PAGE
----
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Raspberry Pi GPIO - General Purpose Input Output

Raspberry Pi GPIO - General Purpose Input Output GPIO is the abbreviation for General Purpose Input Output. This designates programmable inputs and outputs for general purposes. The GPIOs are led out as a solder pin or pin in the form of a pin header and serve as an interface to other systems or circuits to control them via the Raspberry Pi.
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Raspberry Pi: GPIO - General Purpose Input Output
Raspberry Pi GPIO
GPIO is the abbreviation for General Purpose Input Output. This designates programmable inputs and outputs for general purposes. The GPIOs are led out as a solder pin or pin in the form of a pin header and serve as an interface to other systems or circuits to control them via the Raspberry Pi. When programmed, the Raspberry Pi can accept digital signals from outside (input) or send signals to the outside (output).


Many of the GPIOs have different functions depending on their setting and programming. In addition to the typical GPIO inputs and outputs, there are also pins with the dual function for I2C, SPI and a serial interface.

GPIO assignment
The GPIOs are often only as solder points, led out in the Raspberry Pi advantageously as a pin header. Depending on the model, a Raspberry Pi has a pin header with 26 or 40 pins, although not all of them are for input or output. Some pins carry a + 5V, + 3.3V or 0V potential.

The function of many pins are flexible, some even double occupied. That is, before using them you have to assign a function to them by programming. In any case, before using a GPIO its function must be initialized. Excluded are the potential-leading pins. Their tension is always fixed.

Electrical Properties
The GPIO pins have multiple electrical properties that can be confusing to electronics novices. However, it is generally the case that all electrical systems have electrical properties that must be taken into account because they are often parameters and limits that determine the function and functioning of the electrical system. Or simply put, the consideration of the electrical properties of each electronic component decides whether a circuit will work or not. Or whether the system is damaged after commissioning and then has a defect.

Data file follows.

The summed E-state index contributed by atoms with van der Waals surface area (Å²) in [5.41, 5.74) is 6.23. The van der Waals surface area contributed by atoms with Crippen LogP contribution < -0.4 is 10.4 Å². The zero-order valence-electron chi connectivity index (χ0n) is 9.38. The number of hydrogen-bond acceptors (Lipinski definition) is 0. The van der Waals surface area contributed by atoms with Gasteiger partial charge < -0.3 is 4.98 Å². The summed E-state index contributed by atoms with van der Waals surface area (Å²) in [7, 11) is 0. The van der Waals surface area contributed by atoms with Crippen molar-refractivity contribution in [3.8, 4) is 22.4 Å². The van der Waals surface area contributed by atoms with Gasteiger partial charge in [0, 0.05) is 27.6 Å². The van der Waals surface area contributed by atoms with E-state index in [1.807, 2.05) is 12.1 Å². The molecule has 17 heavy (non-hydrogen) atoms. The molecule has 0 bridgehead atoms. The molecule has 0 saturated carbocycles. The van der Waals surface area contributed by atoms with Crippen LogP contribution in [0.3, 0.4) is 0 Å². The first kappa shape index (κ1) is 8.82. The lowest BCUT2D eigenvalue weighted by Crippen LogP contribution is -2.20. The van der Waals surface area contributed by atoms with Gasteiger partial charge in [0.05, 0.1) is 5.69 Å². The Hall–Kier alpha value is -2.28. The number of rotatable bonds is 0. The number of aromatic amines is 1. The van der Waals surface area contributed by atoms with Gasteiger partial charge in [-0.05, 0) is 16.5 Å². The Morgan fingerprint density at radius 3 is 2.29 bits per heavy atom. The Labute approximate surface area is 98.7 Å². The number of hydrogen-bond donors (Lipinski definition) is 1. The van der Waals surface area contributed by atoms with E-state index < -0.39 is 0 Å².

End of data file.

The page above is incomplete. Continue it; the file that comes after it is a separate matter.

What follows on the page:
Basically, the Raspberry Pi is powered by 5 volts. However, the system works on chip based on 3.3 volts, which means that even the GPIOs work with 3.3 volts. Both input and output.
Furthermore, a GPIO tolerates only a few milliamperes (mA) of current. Depending on the source of another value is mentioned. One speaks of a maximum of 16 mA. Wherein inputs and outputs switch safely with 0.5 mA. If you want to have it simple in the sizing, then you can count on 1 or 2 mA. Depending on the wiring you should not pull more than 8 mA from a GPIO.

The pinout of the GPIO pin header also has + 5V pins, which serve to provide a + 5V potential when external circuitry requires them. However, the current drain is also limited here. Total 50 mA for all GPIO pins together.
This means that you can not operate external circuits via a GPIO pin. They must have their own power supply. For example, by a second USB power adapter or a USB power supply with a second USB port.

Control the GPIO outputs and inputs via a web server
For example, if you use web servers to access scripts that control the GPIO pins, then it may not work, even though the scripts that are called work on the command line. This is because there is a separate user group named "gpio" to access the GPIOs. One likes to stumble over it, because one executes on the command line the scripts with the user "pi" and which is already in the group "gpio", thus entitled to the execution of the scripts.
The user of the web server is not "pi", but usually "www-data". For a script called via this user to control the GPIOs, this user must be in the user group "gpio".

sudo usermod -G gpio -a www-data
Then you have to restart the web server.
Power supply via the GPIO
Many Raspberry Pis have died already, because handicrafts at the GPIO pins were not connected correctly. A single GPIO pin provides a maximum of 16 mA. All GPIO pins together at most 50 mA. Assuming the B + model of 40 GPIO pins, of which only 26 can be connected as inputs and outputs, then is the current that you can pull out of a GPIO pin, if you use all at the same time as an output, at less than 2 mA.
Since not all pins will be used as output at the same time, the current drain per pin should not be higher than 3 to 5 mA. The less, the more pins you can use as the output and the more stable the whole thing will be.
In general, it is enough to work with a current of 0.5 to 1 mA at a GPIO output.

Note: The GPIO pins are suitable for switching, but not for powering external circuit parts. They need their own power supply. For example, by a second USB power supply. Or a USB power supply with a second USB port.
security Alert
If you connect the pins, then you should make sure that the pins are wired according to their function. So an input as input and an output as output. If you connect two outputs and one is at 0 V and the other at 3.3 V, then a current flows from output to output. This is equivalent to a short circuit, which can permanently damage the GPIO.
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